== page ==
January 27, 2016 | | JFAS | Contact Us

News From ACFAS

ACFAS is Marketing You at Austin Marathon
Not only is ACFAS taking over Austin with ACFAS 2016, but we’re also making our mark at the Austin Marathon during the conference. With more than 14,000 runners from 50 states and 25 countries, ACFAS will be on hand at the Finish Line and in the Race Expo Market Place to greet runners and promote the great work you all do as foot and ankle surgeons.

As giveaways in the booths, we’re handing out hot/cold packs and copies of our newest infographic, Preventing Foot & Ankle Running Injuries, to runners and their families. This latest promotional infographic is also available to you in the Marketing Toolbox.

If you’re attending ACFAS 2016, stop by the Market Place Expo on Feb. 12-13 and the Finish Line on Sunday, Feb. 14 to check our booths and see how ACFAS is working to promote you! If you’d like to help greet runners at the Finish Line or Expo for more exposure, please contact
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3-2-1, Say Cheese!
Is it time for a new headshot photo for your resume and social media profiles? Stop by Booth 110 in the Exhibit Hall at ACFAS 2016 for a free professional photo taken by a HeadShot™ photographer. All photo sessions include a brief touchup with a makeup artist to make sure you’re ready for your closeup.

Visit the photo booth on Friday, Feb. 12, 10am–4pm or Saturday, Feb. 13, 10am–2pm to have your picture taken. You’ll receive both a hardcopy and electronic version of your photo that same day.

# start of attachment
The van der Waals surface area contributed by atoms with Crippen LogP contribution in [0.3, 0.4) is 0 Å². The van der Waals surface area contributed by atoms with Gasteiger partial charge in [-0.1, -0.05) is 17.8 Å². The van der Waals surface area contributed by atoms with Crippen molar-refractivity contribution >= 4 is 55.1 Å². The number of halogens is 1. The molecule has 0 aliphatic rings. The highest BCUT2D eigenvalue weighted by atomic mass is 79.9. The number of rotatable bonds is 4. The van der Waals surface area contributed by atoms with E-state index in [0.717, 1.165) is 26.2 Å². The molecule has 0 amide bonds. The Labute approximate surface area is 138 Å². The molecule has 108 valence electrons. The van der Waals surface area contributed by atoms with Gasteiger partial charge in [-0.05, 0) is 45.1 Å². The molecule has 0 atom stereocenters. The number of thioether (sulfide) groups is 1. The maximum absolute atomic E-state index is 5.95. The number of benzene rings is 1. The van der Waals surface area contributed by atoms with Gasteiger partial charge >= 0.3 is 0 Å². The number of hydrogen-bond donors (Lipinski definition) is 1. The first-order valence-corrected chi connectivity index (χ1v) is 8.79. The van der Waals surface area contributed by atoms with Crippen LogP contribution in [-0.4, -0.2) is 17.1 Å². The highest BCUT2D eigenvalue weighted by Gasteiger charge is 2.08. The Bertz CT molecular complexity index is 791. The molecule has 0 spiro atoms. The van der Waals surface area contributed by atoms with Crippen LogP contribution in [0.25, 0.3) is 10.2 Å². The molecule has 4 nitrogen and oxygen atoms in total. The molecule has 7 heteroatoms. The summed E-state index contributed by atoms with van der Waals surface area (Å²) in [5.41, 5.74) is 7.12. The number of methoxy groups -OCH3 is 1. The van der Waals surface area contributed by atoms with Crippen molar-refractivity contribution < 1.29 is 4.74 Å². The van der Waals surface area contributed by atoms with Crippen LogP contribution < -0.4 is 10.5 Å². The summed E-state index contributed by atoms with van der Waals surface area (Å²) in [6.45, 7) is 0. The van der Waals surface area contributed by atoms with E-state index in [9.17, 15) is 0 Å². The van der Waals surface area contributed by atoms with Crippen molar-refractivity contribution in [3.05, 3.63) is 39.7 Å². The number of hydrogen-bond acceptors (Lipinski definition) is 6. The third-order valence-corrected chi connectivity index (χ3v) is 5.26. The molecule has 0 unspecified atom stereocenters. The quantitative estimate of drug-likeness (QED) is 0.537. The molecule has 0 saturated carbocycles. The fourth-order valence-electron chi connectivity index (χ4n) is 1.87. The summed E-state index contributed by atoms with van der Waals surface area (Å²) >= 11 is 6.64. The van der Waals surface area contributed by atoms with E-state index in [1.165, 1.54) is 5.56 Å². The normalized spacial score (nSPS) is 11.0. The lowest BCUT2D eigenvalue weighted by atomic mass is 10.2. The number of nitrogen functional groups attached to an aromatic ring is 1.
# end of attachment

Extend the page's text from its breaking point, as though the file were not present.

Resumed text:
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Your Road to Success Starts at the HUB
Whether you’re planning to bring a new product to market, hire a PA or NP, join a new practice or become a more confident public speaker, head to the ever-popular HUB in the ACFAS 2016 Exhibit Hall.

With presentations delivered on the hour by leading experts in the profession, you’ll have plenty of opportunities to learn about the issues keeping you up at night, gain strategies for negotiating that winning contract and bring your new product idea to life. You then can take these tips back to the office and start seeing real results.

Seats in this intimate 45-seat theater fill up fast; visit for the complete HUB schedule and to decide which sessions you’d like to attend. No preregistration is necessary.
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New ACFAS Division Officers Starting Terms
Five of ACFAS’ Regional Divisions are welcoming new officers at ACFAS 2016 next month.

Division 3 (Southwest): Chester Williams, DPM, FACFAS, Wichita Falls, Texas, is the new Secretary/Treasurer.

Division 4 (Desert States)
Jeffrey McAlister, DPM, FACFAS, Phoenix, is the new Secretary/Treasurer.

Division 9 (Greater New York):
Dominic Catanese, DPM, FACFAS, Bronx, New York, is the new Vice President.

Division 12 (Tri-State)
: Jennifer Van, DPM, AACFAS, Philadelphia, is the new Director of Education.

Division 13 (Ohio Valley):
Timothy Holmes, DPM, FACFAS, Pickerington, Ohio, is the new Director of Education; and Johnny Alayon, DPM, FACFAS, Niles, Ohio, is the new Director at Large.

Congratulations to these new Division Officers!

To learn more about ACFAS Divisions, plan to attend their membership meetings held in conjunction with the Annual Scientific Conference, February 11–14 in Austin. Visit for meeting schedules.
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New Associate Member Wins Apple Watch
Congratulations to John Paul Naughton, DPM, AACFAS, of Fargo, North Dakota! He is the lucky winner of an Apple Watch in a drawing of new Associate Member applicants. The Membership Committee sponsored the contest to recognize former residents who have recently passed the ABFAS Board Qualifying exam and have upgraded their membership to Associate Member with ACFAS.